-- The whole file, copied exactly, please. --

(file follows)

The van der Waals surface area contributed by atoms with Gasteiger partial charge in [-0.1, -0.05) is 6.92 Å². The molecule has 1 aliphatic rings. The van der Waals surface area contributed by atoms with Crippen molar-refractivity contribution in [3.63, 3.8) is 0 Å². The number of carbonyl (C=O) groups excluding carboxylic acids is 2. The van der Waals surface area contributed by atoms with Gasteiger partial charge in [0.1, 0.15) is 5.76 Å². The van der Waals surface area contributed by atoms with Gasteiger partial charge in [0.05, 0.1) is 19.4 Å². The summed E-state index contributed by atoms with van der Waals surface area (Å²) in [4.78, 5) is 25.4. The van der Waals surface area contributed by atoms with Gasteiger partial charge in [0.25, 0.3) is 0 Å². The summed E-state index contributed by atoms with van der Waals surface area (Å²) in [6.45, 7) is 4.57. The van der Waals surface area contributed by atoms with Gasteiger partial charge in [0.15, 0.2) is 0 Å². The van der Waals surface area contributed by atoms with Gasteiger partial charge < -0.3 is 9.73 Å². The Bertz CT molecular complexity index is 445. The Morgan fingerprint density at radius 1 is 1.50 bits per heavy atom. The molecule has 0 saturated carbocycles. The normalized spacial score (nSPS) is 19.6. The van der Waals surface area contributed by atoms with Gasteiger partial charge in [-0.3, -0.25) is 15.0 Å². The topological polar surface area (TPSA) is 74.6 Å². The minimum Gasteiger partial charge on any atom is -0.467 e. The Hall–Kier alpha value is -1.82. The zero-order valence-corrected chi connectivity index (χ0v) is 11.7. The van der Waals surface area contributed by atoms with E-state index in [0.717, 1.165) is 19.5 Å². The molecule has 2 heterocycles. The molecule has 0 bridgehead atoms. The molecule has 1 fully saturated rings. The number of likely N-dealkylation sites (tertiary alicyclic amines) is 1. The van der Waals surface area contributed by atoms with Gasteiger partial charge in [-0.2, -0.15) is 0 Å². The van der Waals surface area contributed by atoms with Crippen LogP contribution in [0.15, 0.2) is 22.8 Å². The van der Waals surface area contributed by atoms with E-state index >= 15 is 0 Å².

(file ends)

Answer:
The van der Waals surface area contributed by atoms with Gasteiger partial charge in [-0.1, -0.05) is 6.92 Å². The molecule has 1 aliphatic rings. The van der Waals surface area contributed by atoms with Crippen molar-refractivity contribution in [3.63, 3.8) is 0 Å². The number of carbonyl (C=O) groups excluding carboxylic acids is 2. The van der Waals surface area contributed by atoms with Gasteiger partial charge in [0.1, 0.15) is 5.76 Å². The van der Waals surface area contributed by atoms with Gasteiger partial charge in [0.05, 0.1) is 19.4 Å². The summed E-state index contributed by atoms with van der Waals surface area (Å²) in [4.78, 5) is 25.4. The van der Waals surface area contributed by atoms with Gasteiger partial charge in [0.25, 0.3) is 0 Å². The summed E-state index contributed by atoms with van der Waals surface area (Å²) in [6.45, 7) is 4.57. The van der Waals surface area contributed by atoms with Gasteiger partial charge in [0.15, 0.2) is 0 Å². The van der Waals surface area contributed by atoms with Gasteiger partial charge < -0.3 is 9.73 Å². The Bertz CT molecular complexity index is 445. The Morgan fingerprint density at radius 1 is 1.50 bits per heavy atom. The molecule has 0 saturated carbocycles. The normalized spacial score (nSPS) is 19.6. The van der Waals surface area contributed by atoms with Gasteiger partial charge in [-0.3, -0.25) is 15.0 Å². The topological polar surface area (TPSA) is 74.6 Å². The minimum Gasteiger partial charge on any atom is -0.467 e. The Hall–Kier alpha value is -1.82. The zero-order valence-corrected chi connectivity index (χ0v) is 11.7. The van der Waals surface area contributed by atoms with E-state index in [0.717, 1.165) is 19.5 Å². The molecule has 2 heterocycles. The molecule has 0 bridgehead atoms. The molecule has 1 fully saturated rings. The number of likely N-dealkylation sites (tertiary alicyclic amines) is 1. The van der Waals surface area contributed by atoms with Gasteiger partial charge in [-0.2, -0.15) is 0 Å². The van der Waals surface area contributed by atoms with Crippen LogP contribution in [0.15, 0.2) is 22.8 Å². The van der Waals surface area contributed by atoms with E-state index >= 15 is 0 Å².